The Difference Between Babylights and Balayage, Explained

Lorena M. Valdes, a Chicago-based colorist at Maxine Salon, agrees and emphasizes the fact that babylights create much thinner highlights than balayage does. She adds another key difference: “With babylights, you wouldn’t be able to get the ribbons and pops of color.”

Babylights typically aren’t added to the hair to create visual contrast. Instead, they illuminate the overall background color. “For example, a natural brunette with dark brown hair could have babylights placed throughout to create the look of a medium brown,” says Mark DeBolt, a New York City-based colorist and co-founder of Mark Ryan Salon. Because the highlights are so delicately woven and placed closely together, the all-over color appears lighter. Lowlights, on the other hand, are the opposite of highlights. Instead of lightening, they make strands darker to add depth and dimension.

Who are babylights best for?

Valdes says that babylights are a great option for “people who don’t like the size of traditional highlights,” noting that straight hair allows you to better see the color without it getting lost in the texture and curls.

Rita Hazan, colorist and founder of Rita Hazan Salon in New York City adds, “fine hair is the best for babylights because it is a subtle technique, but [delivers] high impact. Thicker and coarser hair requires more of a heavier highlight to be visible.”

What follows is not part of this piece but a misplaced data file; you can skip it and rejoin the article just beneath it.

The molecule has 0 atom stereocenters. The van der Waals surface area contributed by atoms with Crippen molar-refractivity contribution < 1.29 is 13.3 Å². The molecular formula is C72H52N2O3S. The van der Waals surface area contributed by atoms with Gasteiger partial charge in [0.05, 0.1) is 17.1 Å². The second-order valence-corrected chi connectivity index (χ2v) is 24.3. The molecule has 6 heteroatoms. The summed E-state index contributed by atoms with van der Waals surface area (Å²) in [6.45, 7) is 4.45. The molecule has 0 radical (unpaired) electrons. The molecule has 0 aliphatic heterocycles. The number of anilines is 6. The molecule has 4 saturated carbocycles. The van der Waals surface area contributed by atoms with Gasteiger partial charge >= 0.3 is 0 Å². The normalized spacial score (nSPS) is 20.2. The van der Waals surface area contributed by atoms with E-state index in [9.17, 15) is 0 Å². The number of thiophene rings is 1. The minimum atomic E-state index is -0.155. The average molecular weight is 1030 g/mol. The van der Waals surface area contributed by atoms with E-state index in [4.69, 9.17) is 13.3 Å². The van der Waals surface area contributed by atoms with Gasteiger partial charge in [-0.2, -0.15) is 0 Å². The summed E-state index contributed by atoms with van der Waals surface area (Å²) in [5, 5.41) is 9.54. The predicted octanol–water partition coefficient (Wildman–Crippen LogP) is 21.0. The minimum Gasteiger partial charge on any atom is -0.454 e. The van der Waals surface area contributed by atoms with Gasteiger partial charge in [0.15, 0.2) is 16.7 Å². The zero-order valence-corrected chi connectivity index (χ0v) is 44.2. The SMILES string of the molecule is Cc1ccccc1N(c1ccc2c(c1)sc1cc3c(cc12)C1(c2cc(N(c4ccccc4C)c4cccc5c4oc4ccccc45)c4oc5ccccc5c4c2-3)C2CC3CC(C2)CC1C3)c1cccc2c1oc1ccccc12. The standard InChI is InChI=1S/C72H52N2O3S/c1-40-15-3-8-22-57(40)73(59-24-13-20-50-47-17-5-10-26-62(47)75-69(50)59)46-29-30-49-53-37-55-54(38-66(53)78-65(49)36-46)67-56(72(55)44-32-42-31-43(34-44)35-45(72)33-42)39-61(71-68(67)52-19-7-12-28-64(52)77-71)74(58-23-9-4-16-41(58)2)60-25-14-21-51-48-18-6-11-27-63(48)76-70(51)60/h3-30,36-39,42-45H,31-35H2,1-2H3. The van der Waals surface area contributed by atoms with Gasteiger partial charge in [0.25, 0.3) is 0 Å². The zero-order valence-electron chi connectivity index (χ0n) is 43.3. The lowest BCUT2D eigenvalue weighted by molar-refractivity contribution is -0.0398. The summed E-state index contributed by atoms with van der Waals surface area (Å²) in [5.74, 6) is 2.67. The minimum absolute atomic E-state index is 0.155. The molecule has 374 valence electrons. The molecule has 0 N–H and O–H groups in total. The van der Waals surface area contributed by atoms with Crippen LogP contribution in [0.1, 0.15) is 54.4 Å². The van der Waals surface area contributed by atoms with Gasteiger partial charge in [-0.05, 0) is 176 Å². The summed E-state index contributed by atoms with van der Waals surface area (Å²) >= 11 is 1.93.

As an added bonus, babylights usually create less damage than other dye techniques. Why? “Because the thinner a section you have inside of a foil, the quicker it will process. That means the lightener is sitting on your hair for less time than it would on a thicker section,” says Ess.

And the benefits don’t stop there for fine-haired folk: When they’re placed on the crown and hairline, the sides and back of your hair remain a bit darker which creates the illusion of depth and thickness.

How much do babylights cost?

Prices for babylights vary depending on your colorist but will typically be more expensive than traditional highlights, notes Valdes. Why? “Time, possible extra product, and additional treatments will be the reason you will see an upcharge,” she says.

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